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No secrets under FATCA

Information about financial accounts held by Barbadians in the United States could soon have to be reported to local authorities.

And accountants, operators of offshore entities and legal advisors have been warned that there was a possibility that nothing they do financially in the future would remain a secret.


That’s because, according to business consultant Glenna Smith, the Foreign Account Tax Compliance Act (FATCA) Intergovernmental Agreement (IGA) between Barbados and the US will not only require foreign financial institutions to report to the Internal Revenue Service (IRS) information about financial accounts held by US taxpayers, or by foreign companies in which US taxpayers hold a controlling interest, but information could also flow in the opposite direction.

Smith, managing director of Smith Compliance Consulting Inc. made the disclosure as she addressed the Institute of Chartered Accountants of Barbados’ International Business Annual Update 2014 at the Lloyd Erskine Sandiford Centre.

The FATCA, which Barbados is expected to operationalise by September 2015, was enacted in 2010 by the US Congress to target non-payment of Federal Taxes by US taxpayers who utilise foreign accounts for this purpose.?

“The model agreement that Barbados has entered into is actually a Model 1A IGA, and that is because the agreements can either be non-reciprocal or reciprocal. Barbados has entered into a reciprocal one. So, in theory, we should also receive information back from the US on any Barbadians that have accounts in the US,” said Smith.

She said there was a possibility that the signing of the agreement with the US was just the start and it could “broaden out and become a worldwide thing between developed nations”.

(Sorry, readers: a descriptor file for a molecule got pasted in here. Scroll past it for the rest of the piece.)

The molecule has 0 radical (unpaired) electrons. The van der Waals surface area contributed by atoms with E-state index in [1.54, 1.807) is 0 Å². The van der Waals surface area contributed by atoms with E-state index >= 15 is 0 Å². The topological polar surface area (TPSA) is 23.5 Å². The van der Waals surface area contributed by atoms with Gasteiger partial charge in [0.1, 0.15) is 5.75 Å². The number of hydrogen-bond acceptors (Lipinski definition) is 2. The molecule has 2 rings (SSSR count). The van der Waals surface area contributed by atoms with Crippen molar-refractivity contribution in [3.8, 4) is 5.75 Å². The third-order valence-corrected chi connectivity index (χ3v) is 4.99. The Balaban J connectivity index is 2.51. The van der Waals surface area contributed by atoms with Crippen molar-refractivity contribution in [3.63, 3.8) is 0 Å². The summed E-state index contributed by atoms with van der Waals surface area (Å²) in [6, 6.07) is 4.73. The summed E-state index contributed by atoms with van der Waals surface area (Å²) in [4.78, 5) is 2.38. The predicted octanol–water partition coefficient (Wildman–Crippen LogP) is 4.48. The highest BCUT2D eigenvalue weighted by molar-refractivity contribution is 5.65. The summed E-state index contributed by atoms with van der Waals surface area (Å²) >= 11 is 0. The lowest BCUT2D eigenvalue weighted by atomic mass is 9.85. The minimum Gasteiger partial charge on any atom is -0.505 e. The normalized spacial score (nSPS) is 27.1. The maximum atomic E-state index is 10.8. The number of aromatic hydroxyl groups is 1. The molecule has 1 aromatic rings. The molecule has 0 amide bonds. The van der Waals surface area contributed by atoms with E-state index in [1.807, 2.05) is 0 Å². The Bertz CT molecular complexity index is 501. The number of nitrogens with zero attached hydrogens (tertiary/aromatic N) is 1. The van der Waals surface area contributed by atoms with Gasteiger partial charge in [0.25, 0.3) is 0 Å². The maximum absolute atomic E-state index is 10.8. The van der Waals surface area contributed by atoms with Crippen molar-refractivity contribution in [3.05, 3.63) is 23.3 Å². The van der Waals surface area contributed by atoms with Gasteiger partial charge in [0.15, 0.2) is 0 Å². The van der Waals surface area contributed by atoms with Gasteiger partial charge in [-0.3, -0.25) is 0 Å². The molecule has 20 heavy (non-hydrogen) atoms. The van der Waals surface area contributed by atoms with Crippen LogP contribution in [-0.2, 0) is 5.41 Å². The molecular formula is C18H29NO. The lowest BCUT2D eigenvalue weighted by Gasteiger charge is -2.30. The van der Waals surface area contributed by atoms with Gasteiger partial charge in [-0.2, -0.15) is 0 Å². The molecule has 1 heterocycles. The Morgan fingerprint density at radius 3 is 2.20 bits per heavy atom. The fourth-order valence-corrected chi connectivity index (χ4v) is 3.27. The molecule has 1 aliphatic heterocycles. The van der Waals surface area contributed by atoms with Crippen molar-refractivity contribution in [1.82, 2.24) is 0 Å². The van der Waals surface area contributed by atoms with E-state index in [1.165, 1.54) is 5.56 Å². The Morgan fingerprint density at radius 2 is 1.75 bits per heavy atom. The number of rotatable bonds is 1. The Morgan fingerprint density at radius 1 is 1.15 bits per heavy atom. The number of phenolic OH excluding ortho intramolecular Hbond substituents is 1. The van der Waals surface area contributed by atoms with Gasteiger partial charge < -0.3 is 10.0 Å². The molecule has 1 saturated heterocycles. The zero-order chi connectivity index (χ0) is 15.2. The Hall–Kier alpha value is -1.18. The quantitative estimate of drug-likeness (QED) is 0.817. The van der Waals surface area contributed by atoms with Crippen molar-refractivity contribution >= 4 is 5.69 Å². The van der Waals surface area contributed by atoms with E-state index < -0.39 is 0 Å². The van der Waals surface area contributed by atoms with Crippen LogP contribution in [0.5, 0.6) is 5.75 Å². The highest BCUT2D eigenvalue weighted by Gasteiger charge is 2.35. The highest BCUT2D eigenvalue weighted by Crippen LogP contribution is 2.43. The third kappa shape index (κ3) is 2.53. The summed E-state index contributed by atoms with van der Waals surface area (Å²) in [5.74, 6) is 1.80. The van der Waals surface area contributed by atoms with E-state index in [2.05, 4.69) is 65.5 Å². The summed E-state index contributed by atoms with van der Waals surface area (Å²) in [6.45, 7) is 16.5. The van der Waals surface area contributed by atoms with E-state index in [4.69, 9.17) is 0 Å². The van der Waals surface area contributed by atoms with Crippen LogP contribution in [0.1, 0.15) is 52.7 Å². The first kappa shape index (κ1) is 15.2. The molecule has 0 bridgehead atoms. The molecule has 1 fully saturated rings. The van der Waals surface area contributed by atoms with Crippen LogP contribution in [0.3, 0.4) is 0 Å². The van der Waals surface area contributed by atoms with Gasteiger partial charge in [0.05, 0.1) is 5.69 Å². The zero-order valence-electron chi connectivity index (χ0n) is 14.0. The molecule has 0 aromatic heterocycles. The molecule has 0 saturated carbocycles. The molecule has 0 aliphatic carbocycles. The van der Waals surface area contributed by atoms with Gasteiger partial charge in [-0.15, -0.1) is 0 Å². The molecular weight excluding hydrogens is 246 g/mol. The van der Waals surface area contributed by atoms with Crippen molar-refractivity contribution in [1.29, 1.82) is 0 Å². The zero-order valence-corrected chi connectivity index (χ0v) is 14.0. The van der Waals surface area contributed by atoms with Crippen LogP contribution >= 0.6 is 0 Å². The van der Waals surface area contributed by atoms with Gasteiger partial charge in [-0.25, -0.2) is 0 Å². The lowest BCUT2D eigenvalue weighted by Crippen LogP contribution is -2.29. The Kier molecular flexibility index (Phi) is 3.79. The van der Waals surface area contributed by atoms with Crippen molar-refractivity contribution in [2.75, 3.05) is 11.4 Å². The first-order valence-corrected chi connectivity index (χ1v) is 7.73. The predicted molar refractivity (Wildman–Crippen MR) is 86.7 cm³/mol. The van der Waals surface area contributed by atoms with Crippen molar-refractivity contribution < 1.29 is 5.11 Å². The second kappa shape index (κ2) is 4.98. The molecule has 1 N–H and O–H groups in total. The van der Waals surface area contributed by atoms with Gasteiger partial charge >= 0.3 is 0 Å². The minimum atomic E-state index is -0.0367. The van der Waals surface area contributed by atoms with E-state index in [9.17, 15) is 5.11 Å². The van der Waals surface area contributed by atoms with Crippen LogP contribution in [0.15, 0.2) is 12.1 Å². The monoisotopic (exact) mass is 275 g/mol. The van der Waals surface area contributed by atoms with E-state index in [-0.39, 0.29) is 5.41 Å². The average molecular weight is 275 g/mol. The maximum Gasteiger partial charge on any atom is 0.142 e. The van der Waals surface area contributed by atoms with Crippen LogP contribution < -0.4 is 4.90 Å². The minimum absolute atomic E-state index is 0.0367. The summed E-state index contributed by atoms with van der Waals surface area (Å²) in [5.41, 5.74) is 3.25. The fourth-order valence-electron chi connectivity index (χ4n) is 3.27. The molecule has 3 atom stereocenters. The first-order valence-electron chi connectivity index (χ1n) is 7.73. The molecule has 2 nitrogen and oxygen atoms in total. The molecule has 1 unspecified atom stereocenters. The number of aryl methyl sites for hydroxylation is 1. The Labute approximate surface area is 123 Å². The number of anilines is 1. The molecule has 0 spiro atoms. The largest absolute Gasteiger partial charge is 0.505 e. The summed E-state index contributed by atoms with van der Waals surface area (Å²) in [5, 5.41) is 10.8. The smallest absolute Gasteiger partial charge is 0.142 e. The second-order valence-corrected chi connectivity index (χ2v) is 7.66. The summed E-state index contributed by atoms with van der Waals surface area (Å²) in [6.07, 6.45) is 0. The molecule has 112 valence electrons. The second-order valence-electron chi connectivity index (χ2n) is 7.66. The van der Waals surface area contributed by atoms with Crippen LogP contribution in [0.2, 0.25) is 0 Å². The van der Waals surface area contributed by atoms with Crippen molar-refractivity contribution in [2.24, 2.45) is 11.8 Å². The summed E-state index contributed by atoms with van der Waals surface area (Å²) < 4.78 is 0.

Responding to questions following her presentation, Smith said no timeline was put on when Barbadian authorities could start asking for information under the agreement. She said it was up to the G8 and G20 leaders to determine.

Smith said, however, the Organisation for Economic Cooperation and Development was playing a major role in the setting up of the framework.

“So they have been trying to work at this for a few years now. I think FATCA probably helped them try to expedite the need for that because there are some countries that are a little bit off-put by feeling like we all have to send our information to the US but nobody else is getting information, because not everybody has received a reciprocal IGA agreement,” she explained, adding that she hoped to hear more on the progress within the next two years.

Meanwhile attorney-at-law Sir Trevor Carmichael said given China’s and Russia’s quick signing of similar agreements with the US, the sharing of financial information on citizens could soon become something of the norm globally.

“What is clearly the case is that we are in for a lovely, lovely, cozy sharing of information and nothing that we do financially in the future will ever be a secret,” he said.

Failure of financial institutions to comply under the FATCA will result in a penalty of a 30 per cent withholding tax.


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